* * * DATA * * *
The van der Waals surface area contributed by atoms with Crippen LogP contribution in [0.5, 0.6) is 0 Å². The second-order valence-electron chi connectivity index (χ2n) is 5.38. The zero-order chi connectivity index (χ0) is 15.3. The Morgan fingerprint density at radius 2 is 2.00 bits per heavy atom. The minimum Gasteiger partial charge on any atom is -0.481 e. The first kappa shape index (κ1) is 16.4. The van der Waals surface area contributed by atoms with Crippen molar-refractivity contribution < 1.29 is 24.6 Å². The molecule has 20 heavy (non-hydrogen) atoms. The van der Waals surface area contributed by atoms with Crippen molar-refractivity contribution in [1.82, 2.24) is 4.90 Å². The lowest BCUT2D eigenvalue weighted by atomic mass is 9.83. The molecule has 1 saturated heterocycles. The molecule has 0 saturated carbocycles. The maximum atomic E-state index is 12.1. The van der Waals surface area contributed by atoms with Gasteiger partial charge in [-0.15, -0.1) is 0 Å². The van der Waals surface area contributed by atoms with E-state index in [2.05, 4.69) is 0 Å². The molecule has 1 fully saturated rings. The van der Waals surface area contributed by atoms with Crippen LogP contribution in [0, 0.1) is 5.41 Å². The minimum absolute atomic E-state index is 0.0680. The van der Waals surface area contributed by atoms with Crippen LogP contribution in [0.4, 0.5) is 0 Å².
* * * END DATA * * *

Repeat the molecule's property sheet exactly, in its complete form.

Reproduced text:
The van der Waals surface area contributed by atoms with Crippen LogP contribution in [0.5, 0.6) is 0 Å². The second-order valence-electron chi connectivity index (χ2n) is 5.38. The zero-order chi connectivity index (χ0) is 15.3. The Morgan fingerprint density at radius 2 is 2.00 bits per heavy atom. The minimum Gasteiger partial charge on any atom is -0.481 e. The first kappa shape index (κ1) is 16.4. The van der Waals surface area contributed by atoms with Crippen molar-refractivity contribution < 1.29 is 24.6 Å². The molecule has 20 heavy (non-hydrogen) atoms. The van der Waals surface area contributed by atoms with Crippen molar-refractivity contribution in [1.82, 2.24) is 4.90 Å². The lowest BCUT2D eigenvalue weighted by atomic mass is 9.83. The molecule has 1 saturated heterocycles. The molecule has 0 saturated carbocycles. The maximum atomic E-state index is 12.1. The van der Waals surface area contributed by atoms with Gasteiger partial charge in [-0.15, -0.1) is 0 Å². The van der Waals surface area contributed by atoms with E-state index in [2.05, 4.69) is 0 Å². The molecule has 1 fully saturated rings. The van der Waals surface area contributed by atoms with Crippen LogP contribution in [0, 0.1) is 5.41 Å². The minimum absolute atomic E-state index is 0.0680. The van der Waals surface area contributed by atoms with Crippen LogP contribution in [0.4, 0.5) is 0 Å².